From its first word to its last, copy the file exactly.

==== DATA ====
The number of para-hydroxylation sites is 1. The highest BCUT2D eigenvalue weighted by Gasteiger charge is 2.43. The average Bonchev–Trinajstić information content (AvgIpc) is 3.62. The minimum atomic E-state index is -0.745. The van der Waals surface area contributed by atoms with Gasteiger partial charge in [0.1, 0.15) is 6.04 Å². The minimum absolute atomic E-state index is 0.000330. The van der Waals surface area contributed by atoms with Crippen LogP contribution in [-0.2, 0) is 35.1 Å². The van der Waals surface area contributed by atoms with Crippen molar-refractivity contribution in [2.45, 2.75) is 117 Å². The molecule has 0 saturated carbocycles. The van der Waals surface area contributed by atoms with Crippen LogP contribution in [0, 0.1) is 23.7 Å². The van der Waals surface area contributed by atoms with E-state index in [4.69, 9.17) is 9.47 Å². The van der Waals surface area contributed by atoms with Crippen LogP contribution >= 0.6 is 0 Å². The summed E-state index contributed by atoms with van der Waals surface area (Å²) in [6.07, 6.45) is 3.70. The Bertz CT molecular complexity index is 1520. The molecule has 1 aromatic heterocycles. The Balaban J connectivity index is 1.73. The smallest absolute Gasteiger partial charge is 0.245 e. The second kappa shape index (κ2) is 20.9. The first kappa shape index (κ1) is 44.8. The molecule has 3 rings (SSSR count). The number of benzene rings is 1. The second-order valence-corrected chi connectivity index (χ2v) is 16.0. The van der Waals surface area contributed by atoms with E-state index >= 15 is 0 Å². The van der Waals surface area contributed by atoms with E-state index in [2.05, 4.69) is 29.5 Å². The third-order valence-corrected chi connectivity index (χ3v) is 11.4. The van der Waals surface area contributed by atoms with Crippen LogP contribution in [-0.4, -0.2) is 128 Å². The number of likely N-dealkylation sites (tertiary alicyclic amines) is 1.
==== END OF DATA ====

The number of para-hydroxylation sites is 1. The highest BCUT2D eigenvalue weighted by Gasteiger charge is 2.43. The average Bonchev–Trinajstić information content (AvgIpc) is 3.62. The minimum atomic E-state index is -0.745. The van der Waals surface area contributed by atoms with Gasteiger partial charge in [0.1, 0.15) is 6.04 Å². The minimum absolute atomic E-state index is 0.000330. The van der Waals surface area contributed by atoms with Crippen LogP contribution in [-0.2, 0) is 35.1 Å². The van der Waals surface area contributed by atoms with Crippen molar-refractivity contribution in [2.45, 2.75) is 117 Å². The molecule has 0 saturated carbocycles. The van der Waals surface area contributed by atoms with Crippen LogP contribution in [0, 0.1) is 23.7 Å². The van der Waals surface area contributed by atoms with E-state index in [4.69, 9.17) is 9.47 Å². The van der Waals surface area contributed by atoms with Crippen LogP contribution >= 0.6 is 0 Å². The summed E-state index contributed by atoms with van der Waals surface area (Å²) in [6.07, 6.45) is 3.70. The Bertz CT molecular complexity index is 1520. The molecule has 1 aromatic heterocycles. The Balaban J connectivity index is 1.73. The smallest absolute Gasteiger partial charge is 0.245 e. The second kappa shape index (κ2) is 20.9. The first kappa shape index (κ1) is 44.8. The molecule has 3 rings (SSSR count). The number of benzene rings is 1. The second-order valence-corrected chi connectivity index (χ2v) is 16.0. The van der Waals surface area contributed by atoms with E-state index >= 15 is 0 Å². The van der Waals surface area contributed by atoms with E-state index in [2.05, 4.69) is 29.5 Å². The third-order valence-corrected chi connectivity index (χ3v) is 11.4. The van der Waals surface area contributed by atoms with Crippen LogP contribution in [-0.4, -0.2) is 128 Å². The number of likely N-dealkylation sites (tertiary alicyclic amines) is 1.